Letter to the editor: Council should reconsider motion to do connector environmental studies


Watching the connector issue with the understanding the reason for the project was foremost a public safety issue, I find the actions of the Council unfortunate.  The grant funding Edmonds received and expects to receive for other projects in the future could be at risk. It appears the political aspect became more important than the intended solution.

Professionally I understand high priority projects, they have to compete with numerous programs. Obtaining funding, even for a worthy issue, is always hard fought. After years of knowing and defining the problem, going through numerous hoops and working with several stakeholders to ensure proper buy-in, including hiring a lobbyist and visits by the mayor and city council members working with federal, state, and other authorities to support this effort, the abandonment appears unjustified. Instead of a waypoint decision for adjusting or stopping the project, Edmonds has gone the distance with majority agreement, only at the last minute to defeat the project.

With so many competing cities within our state and around our nation and so little available funds, legislatures and grant authorities are careful in choosing worthwhile projects when granting funding. Those who provide funding for projects like this one, do not expect the project to get this far down the road without commitment from those who have advocated for it.

Several citizens objected to the project, especially those who have homes in the immediate vicinity and those who having environmental and other objections. They did an exemplary job of expressing their opinions. But based on the multi-year process we have to believe these issues were well known and vetted over the course of this project period. Those of us who watched the council’s actions expected this was all taken into account, that appropriate changes were made as the council cautiously proceeded, expended resources and obtained the project funding.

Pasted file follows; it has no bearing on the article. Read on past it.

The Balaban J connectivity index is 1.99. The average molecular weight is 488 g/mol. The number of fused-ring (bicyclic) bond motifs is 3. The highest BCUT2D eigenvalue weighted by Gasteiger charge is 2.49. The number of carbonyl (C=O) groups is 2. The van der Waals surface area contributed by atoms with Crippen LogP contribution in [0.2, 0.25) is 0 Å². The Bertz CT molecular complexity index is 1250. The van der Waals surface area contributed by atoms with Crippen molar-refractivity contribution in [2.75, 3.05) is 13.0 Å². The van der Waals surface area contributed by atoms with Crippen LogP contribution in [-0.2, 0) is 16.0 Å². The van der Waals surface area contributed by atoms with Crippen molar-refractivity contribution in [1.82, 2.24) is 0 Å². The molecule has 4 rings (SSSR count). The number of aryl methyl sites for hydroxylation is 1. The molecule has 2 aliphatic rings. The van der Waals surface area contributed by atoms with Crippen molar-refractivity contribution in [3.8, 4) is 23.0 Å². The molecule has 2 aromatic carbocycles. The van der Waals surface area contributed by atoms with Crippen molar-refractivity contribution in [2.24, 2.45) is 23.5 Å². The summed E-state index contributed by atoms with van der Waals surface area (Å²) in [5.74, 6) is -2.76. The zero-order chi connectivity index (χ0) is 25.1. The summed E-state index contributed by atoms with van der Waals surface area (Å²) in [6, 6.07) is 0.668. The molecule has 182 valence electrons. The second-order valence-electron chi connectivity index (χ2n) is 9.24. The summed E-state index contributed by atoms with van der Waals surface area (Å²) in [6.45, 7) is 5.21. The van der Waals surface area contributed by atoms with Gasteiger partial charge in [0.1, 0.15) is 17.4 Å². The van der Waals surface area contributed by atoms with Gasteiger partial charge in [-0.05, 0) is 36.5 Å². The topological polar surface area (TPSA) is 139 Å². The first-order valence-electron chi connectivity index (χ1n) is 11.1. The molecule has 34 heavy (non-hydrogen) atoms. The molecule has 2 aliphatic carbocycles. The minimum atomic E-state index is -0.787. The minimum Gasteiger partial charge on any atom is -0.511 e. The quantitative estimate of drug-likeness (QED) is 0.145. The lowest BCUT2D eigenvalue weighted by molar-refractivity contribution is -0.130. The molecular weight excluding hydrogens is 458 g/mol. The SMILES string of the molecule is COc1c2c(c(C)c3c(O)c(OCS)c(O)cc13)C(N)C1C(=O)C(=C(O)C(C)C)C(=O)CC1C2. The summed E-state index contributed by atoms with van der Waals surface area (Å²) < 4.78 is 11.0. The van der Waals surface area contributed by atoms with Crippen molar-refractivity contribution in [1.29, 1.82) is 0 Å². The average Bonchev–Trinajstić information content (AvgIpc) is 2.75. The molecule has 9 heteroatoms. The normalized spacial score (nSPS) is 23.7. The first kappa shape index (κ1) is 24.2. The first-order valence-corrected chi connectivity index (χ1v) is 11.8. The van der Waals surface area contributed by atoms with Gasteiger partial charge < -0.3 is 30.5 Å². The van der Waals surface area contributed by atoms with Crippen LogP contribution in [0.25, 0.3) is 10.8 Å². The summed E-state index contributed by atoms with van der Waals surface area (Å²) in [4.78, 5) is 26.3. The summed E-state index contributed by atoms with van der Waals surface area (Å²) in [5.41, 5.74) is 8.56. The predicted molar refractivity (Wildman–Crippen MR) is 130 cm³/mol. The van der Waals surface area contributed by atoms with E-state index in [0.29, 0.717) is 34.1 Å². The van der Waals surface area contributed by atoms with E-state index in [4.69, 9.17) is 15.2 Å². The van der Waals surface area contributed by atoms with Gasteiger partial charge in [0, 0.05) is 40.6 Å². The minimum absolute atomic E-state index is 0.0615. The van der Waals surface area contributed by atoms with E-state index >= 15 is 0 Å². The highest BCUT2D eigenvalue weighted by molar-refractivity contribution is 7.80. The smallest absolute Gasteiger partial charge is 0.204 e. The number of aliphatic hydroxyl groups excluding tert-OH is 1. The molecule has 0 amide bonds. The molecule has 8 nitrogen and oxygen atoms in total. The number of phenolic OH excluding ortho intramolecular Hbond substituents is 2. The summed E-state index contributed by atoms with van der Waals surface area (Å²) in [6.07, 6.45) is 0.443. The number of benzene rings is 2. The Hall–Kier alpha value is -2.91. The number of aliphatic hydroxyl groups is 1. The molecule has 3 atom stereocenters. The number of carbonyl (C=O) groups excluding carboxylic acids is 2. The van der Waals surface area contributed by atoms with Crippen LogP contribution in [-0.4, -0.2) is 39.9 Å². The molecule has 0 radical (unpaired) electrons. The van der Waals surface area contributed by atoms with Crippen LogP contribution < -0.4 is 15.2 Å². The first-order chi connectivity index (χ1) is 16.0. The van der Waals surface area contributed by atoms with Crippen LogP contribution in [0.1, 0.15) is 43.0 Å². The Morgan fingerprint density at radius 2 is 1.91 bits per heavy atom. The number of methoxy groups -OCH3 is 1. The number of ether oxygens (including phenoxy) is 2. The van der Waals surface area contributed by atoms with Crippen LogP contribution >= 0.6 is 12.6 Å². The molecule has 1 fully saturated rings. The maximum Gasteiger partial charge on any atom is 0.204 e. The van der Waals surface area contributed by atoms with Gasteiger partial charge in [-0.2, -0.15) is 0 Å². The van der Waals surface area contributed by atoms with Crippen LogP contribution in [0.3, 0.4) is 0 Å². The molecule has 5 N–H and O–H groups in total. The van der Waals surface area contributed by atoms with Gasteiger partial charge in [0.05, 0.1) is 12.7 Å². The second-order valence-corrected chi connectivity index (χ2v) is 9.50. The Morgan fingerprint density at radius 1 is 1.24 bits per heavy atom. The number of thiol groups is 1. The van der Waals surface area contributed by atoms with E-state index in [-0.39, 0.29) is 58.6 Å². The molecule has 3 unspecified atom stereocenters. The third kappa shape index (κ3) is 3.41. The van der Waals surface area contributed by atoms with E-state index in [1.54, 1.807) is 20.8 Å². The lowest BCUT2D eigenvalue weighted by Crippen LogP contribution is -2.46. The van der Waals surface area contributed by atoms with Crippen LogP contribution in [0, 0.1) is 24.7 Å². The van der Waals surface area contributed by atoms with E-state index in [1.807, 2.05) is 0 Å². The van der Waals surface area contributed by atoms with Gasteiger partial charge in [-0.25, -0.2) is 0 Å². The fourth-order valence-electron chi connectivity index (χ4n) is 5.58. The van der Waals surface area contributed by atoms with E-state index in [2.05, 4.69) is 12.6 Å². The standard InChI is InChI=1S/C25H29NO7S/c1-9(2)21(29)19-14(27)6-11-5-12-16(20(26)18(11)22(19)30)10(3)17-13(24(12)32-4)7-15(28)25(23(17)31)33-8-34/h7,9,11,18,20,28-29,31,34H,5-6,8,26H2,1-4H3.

So, what’s the answer? We have a public safety and congestion issue that is not going away. Regardless of any solution, likely some groups and individuals will object. It seems that to start the process over again would bear out similar conclusions and issues, especially if the project’s permanent solution needs to incorporate going over or under the rail tracks in this same general vicinity.

Finally, what is hard to understand is the defeat of the amendment to the motion offered by Councilmember Dave Teitzel; an amendment to proceed with the environment studies.  This is important because if this project is, in fact, worthwhile.  We expect some solution at some point will address the challenge. It appears there is a need for an environmental study, which can take some time.  Surely it seems prudent the city council should reconsider Councilmember Teizel’s motion.

Jay Grant

6 Replies to “Letter to the editor: Council should reconsider motion to do connector environmental studies”

  1. I would prefer to spend $2.35 million on coming up with a better solution than evaluating the impact of this monstrocity. Anything that costs $30 million is way too big.


  2. Please stop using the talking point “Safety” when it comes to the connector. The only reason the city was using this talking point is because it made it easier to get state and federal money. It was also a way to have a debate the if you opposed this you were for killing people. (NOT TRUE)

    The facts do not back up the safety concern that was being used. Not one death do to the train blockage, not one person not receiving medical attention because of a train blockage, Not one fire that burned a building to the ground do to a train blockage. Again the talking point makes us all “FEEL” like we need to do something. But the “FACTS” so not support a major concrete walking path that may or may not ever be used for waterfront emergencies with a 30 million dollar price tag and destruction to our beach.

    Remember that we all must look at the facts and not the talking points. Talking points are for the uneducated and the uninformed. What I mean are people that don’t pay attention and educate themselves on the issue (uneducated) or who only read the headlines (uninformed) but not the substance.